In the OCC’s Interim Status Report dated November 2011, it said: “The OCC has stressed the importance of independence as a key requirement for the consultants and outside attorneys engaged for the review process. The OCC closely evaluated and approved consultants to prevent conflicts of interest with regard to issues the independent consultants are charged to review, and to ensure that reviews are conducted consistently and fairly   across all servicers.”

The fiction of that claim and the reality of what actually happened is starkly exemplified by documents unearthed by Paul Kiel at ProPublica. In an investigative report published on October 11, 2012, Kiel linked to job ads showing that Bank of America was directly hiring its own team of reviewers. Kiel also writes that “A June 2012 internal memo from Bank of America executives to its employees working on the review says the bank will perform  all analyses except the final determination of how much, if any, compensation the homeowner deserved.”

This final stage, according to Senate testimony last Thursday, was also grabbed by the banks. Senator Elizabeth Warren was able to ferret out of the consultants that they had no hand in compiling the final determination as to how much the abused homeowners would get. In a call to the OCC, a spokesman confirmed to me that the work had been done by the banks, not the consultants, and it had “spot checked” the effort.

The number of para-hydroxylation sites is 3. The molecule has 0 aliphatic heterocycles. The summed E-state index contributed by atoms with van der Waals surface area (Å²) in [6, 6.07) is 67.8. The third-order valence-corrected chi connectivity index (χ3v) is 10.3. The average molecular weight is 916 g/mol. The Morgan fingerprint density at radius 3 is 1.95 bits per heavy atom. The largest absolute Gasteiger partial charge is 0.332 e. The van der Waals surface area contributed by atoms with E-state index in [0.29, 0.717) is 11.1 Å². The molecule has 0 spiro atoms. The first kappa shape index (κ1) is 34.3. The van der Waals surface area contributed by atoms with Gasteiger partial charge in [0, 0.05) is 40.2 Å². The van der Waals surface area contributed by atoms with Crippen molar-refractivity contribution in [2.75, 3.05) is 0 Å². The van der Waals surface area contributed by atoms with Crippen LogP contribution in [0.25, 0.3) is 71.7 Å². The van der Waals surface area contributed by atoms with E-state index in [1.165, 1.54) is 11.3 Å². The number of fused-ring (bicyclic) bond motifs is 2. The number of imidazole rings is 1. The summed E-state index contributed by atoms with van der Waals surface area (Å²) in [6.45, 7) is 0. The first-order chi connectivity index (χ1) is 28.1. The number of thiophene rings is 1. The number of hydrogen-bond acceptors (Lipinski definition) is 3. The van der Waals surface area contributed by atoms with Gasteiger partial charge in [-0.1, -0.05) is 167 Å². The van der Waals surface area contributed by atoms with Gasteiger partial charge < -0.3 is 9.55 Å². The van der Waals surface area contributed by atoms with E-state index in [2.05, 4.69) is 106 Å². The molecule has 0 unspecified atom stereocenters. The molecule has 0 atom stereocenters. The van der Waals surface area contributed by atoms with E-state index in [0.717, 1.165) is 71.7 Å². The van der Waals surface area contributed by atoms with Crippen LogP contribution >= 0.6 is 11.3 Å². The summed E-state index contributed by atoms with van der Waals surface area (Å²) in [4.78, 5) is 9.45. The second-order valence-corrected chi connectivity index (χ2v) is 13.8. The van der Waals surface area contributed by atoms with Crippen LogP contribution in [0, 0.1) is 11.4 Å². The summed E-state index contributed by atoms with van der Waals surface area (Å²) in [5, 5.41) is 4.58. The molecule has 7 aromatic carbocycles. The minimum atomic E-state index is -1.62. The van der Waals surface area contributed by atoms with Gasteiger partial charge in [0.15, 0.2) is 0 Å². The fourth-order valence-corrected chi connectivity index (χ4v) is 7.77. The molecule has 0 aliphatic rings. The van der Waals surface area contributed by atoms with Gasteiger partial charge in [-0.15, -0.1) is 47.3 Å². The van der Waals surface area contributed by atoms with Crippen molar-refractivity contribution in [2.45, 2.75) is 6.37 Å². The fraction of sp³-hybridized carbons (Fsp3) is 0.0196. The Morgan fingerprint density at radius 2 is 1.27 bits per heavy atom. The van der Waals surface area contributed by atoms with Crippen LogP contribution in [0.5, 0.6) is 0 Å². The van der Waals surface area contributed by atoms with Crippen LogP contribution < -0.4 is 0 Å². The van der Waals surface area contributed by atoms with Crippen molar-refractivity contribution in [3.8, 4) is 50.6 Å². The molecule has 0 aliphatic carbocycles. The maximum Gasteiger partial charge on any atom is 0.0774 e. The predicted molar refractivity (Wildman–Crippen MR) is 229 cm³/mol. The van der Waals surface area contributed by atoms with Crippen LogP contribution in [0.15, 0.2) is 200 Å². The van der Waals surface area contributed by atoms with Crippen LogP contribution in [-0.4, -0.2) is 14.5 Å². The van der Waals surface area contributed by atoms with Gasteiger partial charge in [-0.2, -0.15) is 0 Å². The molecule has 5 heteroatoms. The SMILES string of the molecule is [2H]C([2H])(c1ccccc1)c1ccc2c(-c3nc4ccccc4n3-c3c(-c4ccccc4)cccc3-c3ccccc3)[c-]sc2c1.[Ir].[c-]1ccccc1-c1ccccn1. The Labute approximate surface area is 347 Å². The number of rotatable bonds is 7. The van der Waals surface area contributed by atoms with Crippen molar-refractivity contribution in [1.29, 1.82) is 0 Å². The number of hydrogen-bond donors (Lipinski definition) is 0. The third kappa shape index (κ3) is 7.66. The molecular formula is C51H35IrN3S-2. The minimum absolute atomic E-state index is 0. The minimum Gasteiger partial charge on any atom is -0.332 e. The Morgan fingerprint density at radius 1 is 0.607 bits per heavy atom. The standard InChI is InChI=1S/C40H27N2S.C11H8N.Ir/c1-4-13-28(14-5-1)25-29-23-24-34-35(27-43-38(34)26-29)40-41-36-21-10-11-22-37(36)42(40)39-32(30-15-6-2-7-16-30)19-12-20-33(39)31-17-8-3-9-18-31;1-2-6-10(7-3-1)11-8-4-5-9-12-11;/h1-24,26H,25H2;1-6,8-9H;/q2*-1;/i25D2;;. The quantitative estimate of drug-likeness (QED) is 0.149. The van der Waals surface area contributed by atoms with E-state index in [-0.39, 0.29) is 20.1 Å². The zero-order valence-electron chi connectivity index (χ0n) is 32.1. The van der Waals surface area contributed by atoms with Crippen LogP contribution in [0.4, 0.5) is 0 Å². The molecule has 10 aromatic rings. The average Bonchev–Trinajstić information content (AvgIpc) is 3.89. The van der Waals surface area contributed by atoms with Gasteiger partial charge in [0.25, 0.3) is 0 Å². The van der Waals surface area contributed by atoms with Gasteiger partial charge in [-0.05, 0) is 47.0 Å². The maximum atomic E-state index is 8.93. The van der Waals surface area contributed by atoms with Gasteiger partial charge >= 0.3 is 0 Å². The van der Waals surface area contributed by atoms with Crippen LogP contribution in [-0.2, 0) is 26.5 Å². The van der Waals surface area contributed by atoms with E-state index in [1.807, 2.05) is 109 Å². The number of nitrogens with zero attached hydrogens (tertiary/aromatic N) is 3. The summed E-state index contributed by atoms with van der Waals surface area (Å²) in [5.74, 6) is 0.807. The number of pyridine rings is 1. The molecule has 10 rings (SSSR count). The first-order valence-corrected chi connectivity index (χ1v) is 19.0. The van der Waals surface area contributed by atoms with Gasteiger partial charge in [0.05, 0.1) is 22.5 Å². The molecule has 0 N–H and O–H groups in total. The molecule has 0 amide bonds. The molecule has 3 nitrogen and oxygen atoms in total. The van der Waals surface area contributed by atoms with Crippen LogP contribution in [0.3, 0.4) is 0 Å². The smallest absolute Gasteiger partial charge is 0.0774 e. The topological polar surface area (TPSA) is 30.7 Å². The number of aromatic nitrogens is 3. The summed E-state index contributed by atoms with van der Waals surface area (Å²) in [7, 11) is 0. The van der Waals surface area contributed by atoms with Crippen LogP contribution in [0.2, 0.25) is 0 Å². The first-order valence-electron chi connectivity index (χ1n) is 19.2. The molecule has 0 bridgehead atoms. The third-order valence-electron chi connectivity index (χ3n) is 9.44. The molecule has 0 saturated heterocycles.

Promontory Financial Group is run by a former head of the OCC, Eugene Ludwig; an OCC general counsel, Julie Williams, who had a hand in structuring this settlement, joined Promontory in January. Mary Schapiro, former Chair of the Securities and Exchange Commission, joined the firm this month. The firm is chock full of dozens of former regulators. Consultants working on the foreclosure reviews received over $2 billion in compensation from the banks with Promontory receiving a large portion of that amount. A representative from the firm told the Senate last Thursday that it will deliver the amount of its total compensation early this week to the Senate investigators.

Today, online forums are exploding with comments from outraged foreclosure victims who have just received $300 or $500 after losing all the equity in their homes in bogus foreclosures. Washington’s revolving door ensures that the trillions of dollars ripped off by Wall Street will never be returned to the pockets of the victims. What it’s all about now is how many former regulators can feed at the Wall Street trough.